Katheleen Nez on sun 23 dec 01
I am Navajo, but my designs are not. The geometric
design are primarily Anasazi (a prehistoric Puebloan
people) - their ruins are scattered all over the
Navajo rez. The "Mimbres" fish design comes from the
Mimbres River culture in SoNM (1000-1150AD)
(http://beam.to/katheleennez click on introduction
then click on mineral paint to get lowdown on this
They were using minerals local to them/depending on
where they lived - I've heard in some cases, they used
boiled down beeweed as a "paint-stick" (adhesion
facilitator). They would chew yucca fibres to make
them pliable to use as paint brushes. I use a
combination of red iron oxide, cobalt carbonate and
mangnesium dioxide mixed and watered down to a
tempera-like consistency. It is applied with a No.2
watercolor brush and covered with wax resist (it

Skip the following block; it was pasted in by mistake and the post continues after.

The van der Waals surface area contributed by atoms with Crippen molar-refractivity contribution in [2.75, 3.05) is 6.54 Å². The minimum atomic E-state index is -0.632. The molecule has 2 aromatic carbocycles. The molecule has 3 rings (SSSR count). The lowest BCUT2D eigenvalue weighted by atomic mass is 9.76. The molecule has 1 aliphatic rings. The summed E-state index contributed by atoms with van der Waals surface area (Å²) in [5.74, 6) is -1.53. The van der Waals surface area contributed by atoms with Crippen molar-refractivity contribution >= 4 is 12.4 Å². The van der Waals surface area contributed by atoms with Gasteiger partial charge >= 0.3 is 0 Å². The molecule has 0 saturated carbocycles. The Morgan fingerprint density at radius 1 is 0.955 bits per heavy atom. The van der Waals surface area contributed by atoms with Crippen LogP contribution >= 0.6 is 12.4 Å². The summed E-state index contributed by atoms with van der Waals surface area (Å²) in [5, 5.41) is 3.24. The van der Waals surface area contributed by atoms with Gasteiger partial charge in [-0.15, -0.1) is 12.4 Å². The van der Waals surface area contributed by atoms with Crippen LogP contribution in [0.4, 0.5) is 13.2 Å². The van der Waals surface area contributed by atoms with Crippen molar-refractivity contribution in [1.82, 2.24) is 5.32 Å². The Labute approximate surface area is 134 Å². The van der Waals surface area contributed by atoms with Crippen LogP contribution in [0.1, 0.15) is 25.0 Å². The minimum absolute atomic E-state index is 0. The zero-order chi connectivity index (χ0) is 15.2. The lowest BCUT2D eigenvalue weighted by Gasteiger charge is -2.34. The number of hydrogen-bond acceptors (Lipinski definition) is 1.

smears Very Easily). I may layout an initial line in
pencil to start the design, but the majority of the
painting is done freehand. I then glaze the interiors
and fire to cone 10 redux.
Anasazi Sources: Field Musuem of Nat'l History,
Anthropology, Memoirs Vol. 5; Anasazi Pottery, Robt H
& Florence C Lister, UNM Press; Mug House, Arthur C.
Rohn, Nat'l Park Service
Mimbres Sources: Mimbres Pottery, J.J. Brody; To Touch
The Past, with Rina Swentzell, Hudson Hills Press
Influences on me and my work:
Certainly some of the most important influences on my
work have come from my involvement in and around the
Institute of American Indian Arts. Several instructors
at I.A.I.A. studied at prestigious art institutions
such as Cranbrook Institute and Alfred University, and
helped me realize the ever-present artistic
considerations inherent in their diverse disciplines.
I also felt fortunate indeed to have been a
participant in a work-study program in conjunction
with the Haystack Mountain School of Arts & Crafts in
Deer Isle, Maine, which afforded me the experience of
first-time travel to the East Coast, and visits to
various art museums and institutions.
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